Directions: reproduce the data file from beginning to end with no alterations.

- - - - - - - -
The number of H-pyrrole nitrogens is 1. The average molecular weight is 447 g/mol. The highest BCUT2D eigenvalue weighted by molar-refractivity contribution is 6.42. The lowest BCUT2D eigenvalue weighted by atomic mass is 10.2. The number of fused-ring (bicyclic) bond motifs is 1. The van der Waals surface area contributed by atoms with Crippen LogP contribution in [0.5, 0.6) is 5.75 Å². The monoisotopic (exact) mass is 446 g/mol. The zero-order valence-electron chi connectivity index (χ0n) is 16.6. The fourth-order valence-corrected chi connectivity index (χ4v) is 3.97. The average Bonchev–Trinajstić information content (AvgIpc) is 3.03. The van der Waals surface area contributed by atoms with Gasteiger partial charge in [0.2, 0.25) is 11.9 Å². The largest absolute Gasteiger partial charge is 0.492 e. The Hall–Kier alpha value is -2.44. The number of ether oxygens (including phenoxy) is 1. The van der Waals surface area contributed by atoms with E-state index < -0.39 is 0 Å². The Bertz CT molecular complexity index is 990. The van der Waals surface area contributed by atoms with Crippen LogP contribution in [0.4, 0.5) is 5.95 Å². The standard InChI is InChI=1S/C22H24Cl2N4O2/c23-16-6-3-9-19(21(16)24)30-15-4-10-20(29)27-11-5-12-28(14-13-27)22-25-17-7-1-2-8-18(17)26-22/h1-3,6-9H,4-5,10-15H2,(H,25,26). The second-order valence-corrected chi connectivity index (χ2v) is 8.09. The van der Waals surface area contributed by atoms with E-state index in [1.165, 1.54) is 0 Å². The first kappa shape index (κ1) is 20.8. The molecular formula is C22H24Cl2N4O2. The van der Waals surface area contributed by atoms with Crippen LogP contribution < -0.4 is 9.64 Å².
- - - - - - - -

The number of H-pyrrole nitrogens is 1. The average molecular weight is 447 g/mol. The highest BCUT2D eigenvalue weighted by molar-refractivity contribution is 6.42. The lowest BCUT2D eigenvalue weighted by atomic mass is 10.2. The number of fused-ring (bicyclic) bond motifs is 1. The van der Waals surface area contributed by atoms with Crippen LogP contribution in [0.5, 0.6) is 5.75 Å². The monoisotopic (exact) mass is 446 g/mol. The zero-order valence-electron chi connectivity index (χ0n) is 16.6. The fourth-order valence-corrected chi connectivity index (χ4v) is 3.97. The average Bonchev–Trinajstić information content (AvgIpc) is 3.03. The van der Waals surface area contributed by atoms with Gasteiger partial charge in [0.2, 0.25) is 11.9 Å². The largest absolute Gasteiger partial charge is 0.492 e. The Hall–Kier alpha value is -2.44. The number of ether oxygens (including phenoxy) is 1. The van der Waals surface area contributed by atoms with E-state index < -0.39 is 0 Å². The Bertz CT molecular complexity index is 990. The van der Waals surface area contributed by atoms with Crippen LogP contribution in [0.4, 0.5) is 5.95 Å². The standard InChI is InChI=1S/C22H24Cl2N4O2/c23-16-6-3-9-19(21(16)24)30-15-4-10-20(29)27-11-5-12-28(14-13-27)22-25-17-7-1-2-8-18(17)26-22/h1-3,6-9H,4-5,10-15H2,(H,25,26). The second-order valence-corrected chi connectivity index (χ2v) is 8.09. The van der Waals surface area contributed by atoms with E-state index in [1.165, 1.54) is 0 Å². The first kappa shape index (κ1) is 20.8. The molecular formula is C22H24Cl2N4O2. The van der Waals surface area contributed by atoms with Crippen LogP contribution < -0.4 is 9.64 Å².